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Sam Vara
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Re: Anyone welcomes suffering?

Post by Sam Vara » Mon Jul 15, 2019 11:26 am

form wrote:
Mon Jul 15, 2019 11:22 am
Sam Vara wrote:
Mon Jul 15, 2019 6:37 am
It depends what you mean by "let life be too comfortable". I have known Theravadans give up on the pursuit of comfort in order to experience hardships and a degree of physical and mental discomfort. A monk who taught me meditation took to the road in very unpleasant conditions (winter in the UK) to simply deal with what arose. He could have stayed in a nice warm house and been fed delicious food every day. In a sense, going forth into the homeless life is a turning away from comforts that many of us take for granted. It seems to be the purpose of renunciation.

That's different from actively seeking out painful situations or rejecting any comfortable feelings that happen to arise. That's more like self-mortification.

You might be interested in this talk by Luang Phor Sumedho:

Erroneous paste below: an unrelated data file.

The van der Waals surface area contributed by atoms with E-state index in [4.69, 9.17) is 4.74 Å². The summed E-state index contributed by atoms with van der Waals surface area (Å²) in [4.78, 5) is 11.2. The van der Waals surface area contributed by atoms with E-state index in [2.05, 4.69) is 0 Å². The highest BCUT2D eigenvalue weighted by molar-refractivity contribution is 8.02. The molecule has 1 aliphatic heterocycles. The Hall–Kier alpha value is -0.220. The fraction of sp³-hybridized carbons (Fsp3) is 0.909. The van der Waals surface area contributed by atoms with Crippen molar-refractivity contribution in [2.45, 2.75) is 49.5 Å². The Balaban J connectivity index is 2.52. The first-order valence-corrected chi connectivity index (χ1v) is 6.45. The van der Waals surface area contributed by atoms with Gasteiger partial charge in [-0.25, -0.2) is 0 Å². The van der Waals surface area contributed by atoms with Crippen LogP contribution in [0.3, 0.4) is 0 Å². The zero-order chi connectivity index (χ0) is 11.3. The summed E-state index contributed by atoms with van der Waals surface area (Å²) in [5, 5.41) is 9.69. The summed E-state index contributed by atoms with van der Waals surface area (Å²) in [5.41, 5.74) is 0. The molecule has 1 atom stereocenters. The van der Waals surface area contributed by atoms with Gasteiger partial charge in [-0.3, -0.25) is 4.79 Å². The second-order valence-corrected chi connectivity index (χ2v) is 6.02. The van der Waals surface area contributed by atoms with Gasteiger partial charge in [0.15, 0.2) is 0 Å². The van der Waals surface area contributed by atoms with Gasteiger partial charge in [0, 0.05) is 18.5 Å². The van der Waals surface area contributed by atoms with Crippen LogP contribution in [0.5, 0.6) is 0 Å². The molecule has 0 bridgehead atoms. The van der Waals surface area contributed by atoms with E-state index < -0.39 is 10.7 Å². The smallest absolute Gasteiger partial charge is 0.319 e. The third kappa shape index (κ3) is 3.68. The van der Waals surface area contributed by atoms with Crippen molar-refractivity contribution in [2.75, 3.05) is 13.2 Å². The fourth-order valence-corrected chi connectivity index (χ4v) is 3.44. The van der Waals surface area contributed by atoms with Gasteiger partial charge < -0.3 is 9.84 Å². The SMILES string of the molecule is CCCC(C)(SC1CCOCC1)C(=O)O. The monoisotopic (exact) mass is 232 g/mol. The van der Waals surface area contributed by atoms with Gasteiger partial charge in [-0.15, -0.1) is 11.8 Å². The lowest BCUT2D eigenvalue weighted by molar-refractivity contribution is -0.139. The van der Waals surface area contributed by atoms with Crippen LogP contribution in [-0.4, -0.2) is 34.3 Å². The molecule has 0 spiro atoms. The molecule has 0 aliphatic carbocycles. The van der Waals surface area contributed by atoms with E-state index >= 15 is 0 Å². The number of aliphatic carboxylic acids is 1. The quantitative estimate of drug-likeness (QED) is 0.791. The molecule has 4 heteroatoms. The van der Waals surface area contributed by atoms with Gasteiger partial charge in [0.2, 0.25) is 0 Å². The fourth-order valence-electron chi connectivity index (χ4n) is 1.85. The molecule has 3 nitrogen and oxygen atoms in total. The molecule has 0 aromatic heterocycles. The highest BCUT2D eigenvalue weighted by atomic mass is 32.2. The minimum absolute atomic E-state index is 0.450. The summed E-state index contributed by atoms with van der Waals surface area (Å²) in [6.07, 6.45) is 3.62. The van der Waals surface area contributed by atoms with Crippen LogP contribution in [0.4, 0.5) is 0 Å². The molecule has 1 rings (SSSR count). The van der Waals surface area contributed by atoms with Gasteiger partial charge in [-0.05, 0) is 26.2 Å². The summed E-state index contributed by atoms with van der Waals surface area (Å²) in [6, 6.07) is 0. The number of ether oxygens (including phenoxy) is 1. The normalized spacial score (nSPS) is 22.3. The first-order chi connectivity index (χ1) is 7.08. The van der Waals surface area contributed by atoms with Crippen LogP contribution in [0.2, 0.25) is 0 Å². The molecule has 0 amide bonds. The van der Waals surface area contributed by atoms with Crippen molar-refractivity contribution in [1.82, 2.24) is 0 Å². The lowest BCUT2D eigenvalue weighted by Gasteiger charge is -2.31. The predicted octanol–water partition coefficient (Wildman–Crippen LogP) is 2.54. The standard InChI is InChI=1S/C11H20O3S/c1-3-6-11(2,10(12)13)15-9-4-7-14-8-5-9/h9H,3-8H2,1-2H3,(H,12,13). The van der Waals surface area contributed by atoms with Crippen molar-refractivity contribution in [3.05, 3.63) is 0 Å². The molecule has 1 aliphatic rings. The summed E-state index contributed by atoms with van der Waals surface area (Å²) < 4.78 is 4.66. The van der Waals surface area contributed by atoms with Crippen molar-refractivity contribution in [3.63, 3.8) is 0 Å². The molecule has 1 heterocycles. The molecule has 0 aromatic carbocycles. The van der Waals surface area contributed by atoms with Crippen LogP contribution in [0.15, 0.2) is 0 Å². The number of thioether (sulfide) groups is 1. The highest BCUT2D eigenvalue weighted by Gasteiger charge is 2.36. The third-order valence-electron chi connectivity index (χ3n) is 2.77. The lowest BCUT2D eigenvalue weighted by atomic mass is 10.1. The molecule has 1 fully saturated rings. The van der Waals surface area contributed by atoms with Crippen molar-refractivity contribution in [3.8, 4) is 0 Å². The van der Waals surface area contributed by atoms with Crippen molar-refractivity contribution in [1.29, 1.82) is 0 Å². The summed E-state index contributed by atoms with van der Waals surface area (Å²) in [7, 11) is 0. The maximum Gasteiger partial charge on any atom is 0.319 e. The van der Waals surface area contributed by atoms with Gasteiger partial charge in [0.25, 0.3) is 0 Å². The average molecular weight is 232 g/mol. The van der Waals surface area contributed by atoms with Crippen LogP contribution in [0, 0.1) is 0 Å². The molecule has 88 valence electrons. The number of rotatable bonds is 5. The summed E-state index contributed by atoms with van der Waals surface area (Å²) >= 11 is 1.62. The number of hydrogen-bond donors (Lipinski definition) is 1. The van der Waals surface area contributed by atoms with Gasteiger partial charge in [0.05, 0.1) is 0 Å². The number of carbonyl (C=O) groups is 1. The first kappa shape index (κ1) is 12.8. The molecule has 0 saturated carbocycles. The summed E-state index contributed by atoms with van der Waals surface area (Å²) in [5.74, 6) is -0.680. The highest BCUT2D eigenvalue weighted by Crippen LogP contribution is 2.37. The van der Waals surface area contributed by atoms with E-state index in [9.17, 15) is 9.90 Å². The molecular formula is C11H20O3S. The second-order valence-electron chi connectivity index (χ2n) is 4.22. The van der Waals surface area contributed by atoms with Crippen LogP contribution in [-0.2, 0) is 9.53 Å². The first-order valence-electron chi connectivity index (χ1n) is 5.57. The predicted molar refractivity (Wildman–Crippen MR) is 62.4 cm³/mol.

https://www.dhammatalks.net/Books9/Ajah ... lcomed.htm
For example if one has reached financial stability, in good health and has not much trouble with interpersonal relationships. Although, these are impermanent, the person may slack on his training because there is nothing to push him for now. But when things happened that made him dissatisfied or even suffered more, he started leaning towards the four noble truths to relieve his sufferings. So he see minor sufferings as an aid rather than hindrance.
Yes, as an aspect of practice, rightly grasped, I'd see that as very helpful.

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Antaradhana
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Re: Anyone welcomes suffering?

Post by Antaradhana » Mon Jul 15, 2019 12:21 pm